^ M. P. Couceiro Award’ is instituted in recognition of the initiative and vision of the Founder President of this institution to start the College of Social Work. This scholarship is given to the student who secures the First Rank at the M.S.W. level.

As a tribute to ‘Dr. Dorothy Baker’ who served the College for twenty-five years, the College has instituted awards to students for outstanding performance in the M.S.W. and B.S.W. courses.

^ Dr. (Ms.) H. D’Lima Award’ is instituted through the contribution from well-wishers as recognition for her outstanding services and in the field of professional social work and as the Principal of the College of Social Work. This scholarship is given to the M.S.W. student who secures the highest marks in Term Paper project.

^ Ms. Muzumdar Award’ is instituted by the College in appreciation for the long years of dedicated service of Mrs. Kalindi Muzumdar in the College of Social Work. This award is given to the M.S.W student who secures highest marks in Research project.

NILM Trust Award’ is instituted by the National Institute of Labour Management and is awarded to the M.S.W. student who secures the highest marks in the subject “Industry and Industrial Worker” on a need-cum-merit basis.

^ The Silver Jubilee Endowment Scholarship Fund’ is established by the branch of the All India Women’s Conference, Mahila Mandal, (Sion, Wadala, Kurla and Chembur) to commemorate the Silver Jubilee of their unit in the year 1994. The Scholarship is given to needy students to meet field work expenses.

^ The Magdelene Joseph Scholarship’ was set up by a collective effort of staff, students, alumni and friends of Magdelene as a tribute of affection and esteem for her long and dedicated service to the College in the Accounts section. It is meant to help students who face financial problems in their studies.

^ The Tressie Aranha Scholarship’ is a tribute of affection expressed by the family of Ms. Aranha who was associated with the College as a student and a faculty member for nearly eighteen years. It is given to students who have difficulty in meeting the financial requirements of the course.

^ The Urmila Khatri Memorial Scholarship’ is established by one of our ex-M.S.W. students in memory of her relative who was very interested in promoting higher education among the less privileged groups of young students.

Mr. & Mrs. Mukaddam Memorial Scholarship’ was instituted in memory of Mr. & Mrs. A. H. Mukaddam who always held values of social justice and equality as their prime goals to be accomplished. They have supported the idea of social work professionals working in the field of the marginalised. This scholarship is given to students on need-cum-merit basis.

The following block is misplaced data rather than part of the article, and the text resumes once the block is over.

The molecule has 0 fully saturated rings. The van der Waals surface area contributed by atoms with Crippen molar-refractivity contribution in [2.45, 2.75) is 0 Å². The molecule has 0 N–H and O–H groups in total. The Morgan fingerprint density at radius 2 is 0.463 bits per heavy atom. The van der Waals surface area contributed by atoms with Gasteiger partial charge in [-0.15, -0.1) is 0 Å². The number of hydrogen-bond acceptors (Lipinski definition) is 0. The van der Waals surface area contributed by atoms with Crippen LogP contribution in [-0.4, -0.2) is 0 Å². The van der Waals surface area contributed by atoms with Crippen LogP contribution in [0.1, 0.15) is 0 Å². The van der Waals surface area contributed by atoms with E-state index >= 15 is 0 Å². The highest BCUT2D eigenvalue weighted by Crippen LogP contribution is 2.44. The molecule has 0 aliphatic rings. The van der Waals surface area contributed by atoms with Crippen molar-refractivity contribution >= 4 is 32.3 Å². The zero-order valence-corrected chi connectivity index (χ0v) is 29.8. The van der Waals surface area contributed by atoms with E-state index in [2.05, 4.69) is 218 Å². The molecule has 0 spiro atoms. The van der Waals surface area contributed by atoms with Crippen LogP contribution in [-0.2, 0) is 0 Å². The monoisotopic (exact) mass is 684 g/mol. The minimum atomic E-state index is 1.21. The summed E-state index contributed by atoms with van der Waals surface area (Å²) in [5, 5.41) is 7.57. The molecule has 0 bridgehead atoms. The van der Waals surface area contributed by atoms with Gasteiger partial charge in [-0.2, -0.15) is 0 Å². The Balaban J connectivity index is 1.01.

^ Nilima Mehta & Family Award’ is instituted by Dr. Ms. Nilima Mehta for the student who stands first in Human Behaviour subject at the BSW and MSW classes.

Bhavani Shastri Memorial Scholarship’ is instituted by her family to perpetuate her memory who truly believed in the power of youth to change Society. This scholarship is awarder to a deserving BSW student.

^ Apollinaris and Iris Pinto Memorial Scholarship is given by THE PECHEY PHIPSON SANITARIUM FOR WOMEN AND CHILDREN to perpetuate the names of those who supported the Trust in difficult times. The scholarship is meant for a deserving MSW II student.

Government of India Scholarships: Students who are physically handicapped or belonging to reserved categories can apply for government scholarships. The forms for these scholarships should be submitted to the office latest by mid-August in order to claim exemption from University fees by reserved category students. If the forms are not submitted by the above date, the University fees will be paid to the office by the end of August.



University Prescribed

Tuition Fees 1000 1000 800 800 800

Library Fees 200 200 200 200 200

Gymkhana Fees 200 200 200 200 200

Other Fees/Extra Curricular Activity 250 250 250 250 250

Exam Fees* 1320 1320 1320 1320 1320

Enrollment Fees 850 - 220 - -

Disaster Relief Fund 10 10 10 10 10

Industrial Visit/Field Agency Visit Fees 2000 2000 1500 1500 1500

Admission Processing 200 200 200 200 200

Utility Fees 250 250 250 250 250

Magazine fees 100 100 100 100 100

ID Card 50 50 50 50 50

Group Insurance Fees 37 37 37 37 37

Student Welfare Fund 50 50 50 50 50

Development Fees 1000 1000 800 800 800

Vice-Chancellor Fund 20 20 20 20 20

Univ. of Mumbai, Sports & Cultural Activity30 30 30 30 30

E-Suvida 50 50 50 50 50

E-Charges 20 20 20 20 20

(A) 7637 6787 6107 5887 5887

Computer Practicals 3000 - 1500 1500 -

Skill Laboratory Fees 2000 2000 1000 1000 1000

(B) 5000 2000 2500 2500 1000


Caution Money 200 - 150 - -

Library Deposit 300 - 250 - -

(C) 500 - 400 - -

D (Charge only in need)

Transcript – 5 copies 1000 1000 1000 1000 1000

(Additional copy – Rs.50 each)

Admin Form, Prospectus +

Information Brochure 200 200 200 200 200

Transfer Certificate 100 100 100 100 100

No Objection Certificate 20 20 20 20 20

Alumni Association Fees 100 - 25 - -

^ Documentation verification fees

(For students not from Board of Higher

Secondary Education in Maharashtra and 400 - 400 -

Universities other than Mumbai University)

Project Seminar Fees 800 500

(D) 1820 2120 1745 1320 1820

Other Fees

Reading Material 500 650 500 500 650

Locker Rent 30 30 30 30 30

Rural Camp 3000 3500 3000 3000 3500

Workshops & Guest Lectures 2000 2000 2000 2000 2000

Field Work Research/Term Paper Manual 60 - 30

Syllabus 100 - 100 - -

College Net Campus Fees 2500 2500 2500 2500 2500

(E) 8190 8680 8160 8030 8680

Total (A+B+C+D+E) for students who

are not from Board of Higher

Secondary Education in Maharashtra 23147/- 19587/- 18912/- 17737/- 17387/-

and Universities other than the

University of Mumbai

For students who are from Board of

Higher Secondary Education in 22747/- 19587/- 18512/- 17737/- 17387/-


*The University prescribes its exam fees at semester end for MSW semester II and IV and for the BSW semester V and VI.